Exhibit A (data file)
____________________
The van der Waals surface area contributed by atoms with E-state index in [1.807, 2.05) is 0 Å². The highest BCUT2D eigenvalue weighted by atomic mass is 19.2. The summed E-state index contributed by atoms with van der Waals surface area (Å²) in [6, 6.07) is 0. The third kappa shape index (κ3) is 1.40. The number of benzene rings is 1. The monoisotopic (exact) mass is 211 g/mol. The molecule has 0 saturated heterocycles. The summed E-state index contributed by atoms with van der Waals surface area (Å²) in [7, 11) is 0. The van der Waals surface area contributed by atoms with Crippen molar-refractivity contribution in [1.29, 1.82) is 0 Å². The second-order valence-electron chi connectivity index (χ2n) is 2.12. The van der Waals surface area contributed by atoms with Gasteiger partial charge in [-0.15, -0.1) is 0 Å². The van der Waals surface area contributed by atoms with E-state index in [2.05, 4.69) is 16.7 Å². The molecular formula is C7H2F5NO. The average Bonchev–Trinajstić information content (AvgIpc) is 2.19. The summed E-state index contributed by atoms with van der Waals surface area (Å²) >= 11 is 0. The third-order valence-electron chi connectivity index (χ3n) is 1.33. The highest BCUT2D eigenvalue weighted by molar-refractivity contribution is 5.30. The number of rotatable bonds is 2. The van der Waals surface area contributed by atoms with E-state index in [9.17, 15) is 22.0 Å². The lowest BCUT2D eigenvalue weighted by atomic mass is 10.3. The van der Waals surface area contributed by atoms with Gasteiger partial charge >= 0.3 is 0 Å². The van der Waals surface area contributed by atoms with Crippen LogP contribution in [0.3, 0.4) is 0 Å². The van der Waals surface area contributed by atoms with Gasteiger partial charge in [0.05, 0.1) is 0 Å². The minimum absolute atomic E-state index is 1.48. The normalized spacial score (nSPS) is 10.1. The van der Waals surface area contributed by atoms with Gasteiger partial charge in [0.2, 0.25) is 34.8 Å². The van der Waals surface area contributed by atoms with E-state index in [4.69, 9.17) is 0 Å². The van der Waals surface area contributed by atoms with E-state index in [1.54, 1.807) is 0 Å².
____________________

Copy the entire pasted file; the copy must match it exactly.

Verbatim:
The van der Waals surface area contributed by atoms with E-state index in [1.807, 2.05) is 0 Å². The highest BCUT2D eigenvalue weighted by atomic mass is 19.2. The summed E-state index contributed by atoms with van der Waals surface area (Å²) in [6, 6.07) is 0. The third kappa shape index (κ3) is 1.40. The number of benzene rings is 1. The monoisotopic (exact) mass is 211 g/mol. The molecule has 0 saturated heterocycles. The summed E-state index contributed by atoms with van der Waals surface area (Å²) in [7, 11) is 0. The van der Waals surface area contributed by atoms with Crippen molar-refractivity contribution in [1.29, 1.82) is 0 Å². The second-order valence-electron chi connectivity index (χ2n) is 2.12. The van der Waals surface area contributed by atoms with Gasteiger partial charge in [-0.15, -0.1) is 0 Å². The van der Waals surface area contributed by atoms with E-state index in [2.05, 4.69) is 16.7 Å². The molecular formula is C7H2F5NO. The average Bonchev–Trinajstić information content (AvgIpc) is 2.19. The summed E-state index contributed by atoms with van der Waals surface area (Å²) >= 11 is 0. The third-order valence-electron chi connectivity index (χ3n) is 1.33. The highest BCUT2D eigenvalue weighted by molar-refractivity contribution is 5.30. The number of rotatable bonds is 2. The van der Waals surface area contributed by atoms with E-state index in [9.17, 15) is 22.0 Å². The lowest BCUT2D eigenvalue weighted by atomic mass is 10.3. The van der Waals surface area contributed by atoms with Gasteiger partial charge >= 0.3 is 0 Å². The van der Waals surface area contributed by atoms with Crippen LogP contribution in [0.3, 0.4) is 0 Å². The van der Waals surface area contributed by atoms with Gasteiger partial charge in [0.05, 0.1) is 0 Å². The minimum absolute atomic E-state index is 1.48. The normalized spacial score (nSPS) is 10.1. The van der Waals surface area contributed by atoms with Gasteiger partial charge in [0.2, 0.25) is 34.8 Å². The van der Waals surface area contributed by atoms with E-state index in [4.69, 9.17) is 0 Å². The van der Waals surface area contributed by atoms with E-state index in [1.54, 1.807) is 0 Å².